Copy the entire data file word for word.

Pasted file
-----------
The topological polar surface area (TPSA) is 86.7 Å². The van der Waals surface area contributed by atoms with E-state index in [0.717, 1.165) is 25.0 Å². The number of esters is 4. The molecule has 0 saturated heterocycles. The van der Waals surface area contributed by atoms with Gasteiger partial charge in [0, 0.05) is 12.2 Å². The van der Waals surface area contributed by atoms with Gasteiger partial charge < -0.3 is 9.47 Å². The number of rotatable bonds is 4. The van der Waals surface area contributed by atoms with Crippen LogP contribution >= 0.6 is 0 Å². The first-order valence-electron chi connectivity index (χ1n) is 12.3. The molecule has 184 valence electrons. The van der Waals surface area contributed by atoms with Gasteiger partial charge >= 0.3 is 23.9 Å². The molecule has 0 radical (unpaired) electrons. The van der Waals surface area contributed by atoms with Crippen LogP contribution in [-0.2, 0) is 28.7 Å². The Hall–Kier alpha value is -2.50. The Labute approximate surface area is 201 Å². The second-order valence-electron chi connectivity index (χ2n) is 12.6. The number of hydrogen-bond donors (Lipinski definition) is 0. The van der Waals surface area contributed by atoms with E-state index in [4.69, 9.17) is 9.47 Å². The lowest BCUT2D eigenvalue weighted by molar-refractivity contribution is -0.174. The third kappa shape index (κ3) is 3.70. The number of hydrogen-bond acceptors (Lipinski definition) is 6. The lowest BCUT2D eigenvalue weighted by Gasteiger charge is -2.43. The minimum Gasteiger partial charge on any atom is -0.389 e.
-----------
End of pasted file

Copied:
The topological polar surface area (TPSA) is 86.7 Å². The van der Waals surface area contributed by atoms with E-state index in [0.717, 1.165) is 25.0 Å². The number of esters is 4. The molecule has 0 saturated heterocycles. The van der Waals surface area contributed by atoms with Gasteiger partial charge in [0, 0.05) is 12.2 Å². The van der Waals surface area contributed by atoms with Gasteiger partial charge < -0.3 is 9.47 Å². The number of rotatable bonds is 4. The van der Waals surface area contributed by atoms with Crippen LogP contribution >= 0.6 is 0 Å². The first-order valence-electron chi connectivity index (χ1n) is 12.3. The molecule has 184 valence electrons. The van der Waals surface area contributed by atoms with Gasteiger partial charge >= 0.3 is 23.9 Å². The molecule has 0 radical (unpaired) electrons. The van der Waals surface area contributed by atoms with Crippen LogP contribution in [-0.2, 0) is 28.7 Å². The Hall–Kier alpha value is -2.50. The Labute approximate surface area is 201 Å². The second-order valence-electron chi connectivity index (χ2n) is 12.6. The number of hydrogen-bond donors (Lipinski definition) is 0. The van der Waals surface area contributed by atoms with E-state index in [4.69, 9.17) is 9.47 Å². The lowest BCUT2D eigenvalue weighted by molar-refractivity contribution is -0.174. The third kappa shape index (κ3) is 3.70. The number of hydrogen-bond acceptors (Lipinski definition) is 6. The lowest BCUT2D eigenvalue weighted by Gasteiger charge is -2.43. The minimum Gasteiger partial charge on any atom is -0.389 e.